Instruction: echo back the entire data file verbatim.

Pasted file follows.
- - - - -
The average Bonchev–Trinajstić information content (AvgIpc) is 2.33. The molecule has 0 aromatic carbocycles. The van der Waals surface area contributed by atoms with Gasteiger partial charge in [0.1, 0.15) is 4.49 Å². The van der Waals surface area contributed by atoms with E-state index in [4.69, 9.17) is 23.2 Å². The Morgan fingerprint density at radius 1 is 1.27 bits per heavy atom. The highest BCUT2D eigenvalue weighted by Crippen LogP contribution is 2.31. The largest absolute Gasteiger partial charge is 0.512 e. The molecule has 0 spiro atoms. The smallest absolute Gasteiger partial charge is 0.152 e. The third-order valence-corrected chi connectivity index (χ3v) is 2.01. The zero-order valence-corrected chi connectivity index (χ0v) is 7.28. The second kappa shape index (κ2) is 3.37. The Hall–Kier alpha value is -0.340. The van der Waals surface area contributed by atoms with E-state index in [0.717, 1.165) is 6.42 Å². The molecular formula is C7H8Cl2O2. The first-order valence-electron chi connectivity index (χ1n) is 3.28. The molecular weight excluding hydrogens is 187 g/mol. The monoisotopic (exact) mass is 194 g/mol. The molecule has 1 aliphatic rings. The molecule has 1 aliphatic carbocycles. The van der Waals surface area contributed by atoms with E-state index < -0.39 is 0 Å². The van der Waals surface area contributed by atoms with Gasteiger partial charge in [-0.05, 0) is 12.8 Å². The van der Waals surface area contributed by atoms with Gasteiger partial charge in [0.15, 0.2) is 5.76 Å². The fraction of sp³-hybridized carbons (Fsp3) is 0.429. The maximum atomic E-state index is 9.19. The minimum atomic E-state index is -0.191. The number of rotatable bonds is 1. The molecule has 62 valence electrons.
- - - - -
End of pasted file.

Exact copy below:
The average Bonchev–Trinajstić information content (AvgIpc) is 2.33. The molecule has 0 aromatic carbocycles. The van der Waals surface area contributed by atoms with Gasteiger partial charge in [0.1, 0.15) is 4.49 Å². The van der Waals surface area contributed by atoms with E-state index in [4.69, 9.17) is 23.2 Å². The Morgan fingerprint density at radius 1 is 1.27 bits per heavy atom. The highest BCUT2D eigenvalue weighted by Crippen LogP contribution is 2.31. The largest absolute Gasteiger partial charge is 0.512 e. The molecule has 0 spiro atoms. The smallest absolute Gasteiger partial charge is 0.152 e. The third-order valence-corrected chi connectivity index (χ3v) is 2.01. The zero-order valence-corrected chi connectivity index (χ0v) is 7.28. The second kappa shape index (κ2) is 3.37. The Hall–Kier alpha value is -0.340. The van der Waals surface area contributed by atoms with E-state index in [0.717, 1.165) is 6.42 Å². The molecular formula is C7H8Cl2O2. The first-order valence-electron chi connectivity index (χ1n) is 3.28. The molecular weight excluding hydrogens is 187 g/mol. The monoisotopic (exact) mass is 194 g/mol. The molecule has 1 aliphatic rings. The molecule has 1 aliphatic carbocycles. The van der Waals surface area contributed by atoms with E-state index < -0.39 is 0 Å². The van der Waals surface area contributed by atoms with Gasteiger partial charge in [-0.05, 0) is 12.8 Å². The van der Waals surface area contributed by atoms with Gasteiger partial charge in [0.15, 0.2) is 5.76 Å². The fraction of sp³-hybridized carbons (Fsp3) is 0.429. The maximum atomic E-state index is 9.19. The minimum atomic E-state index is -0.191. The number of rotatable bonds is 1. The molecule has 62 valence electrons.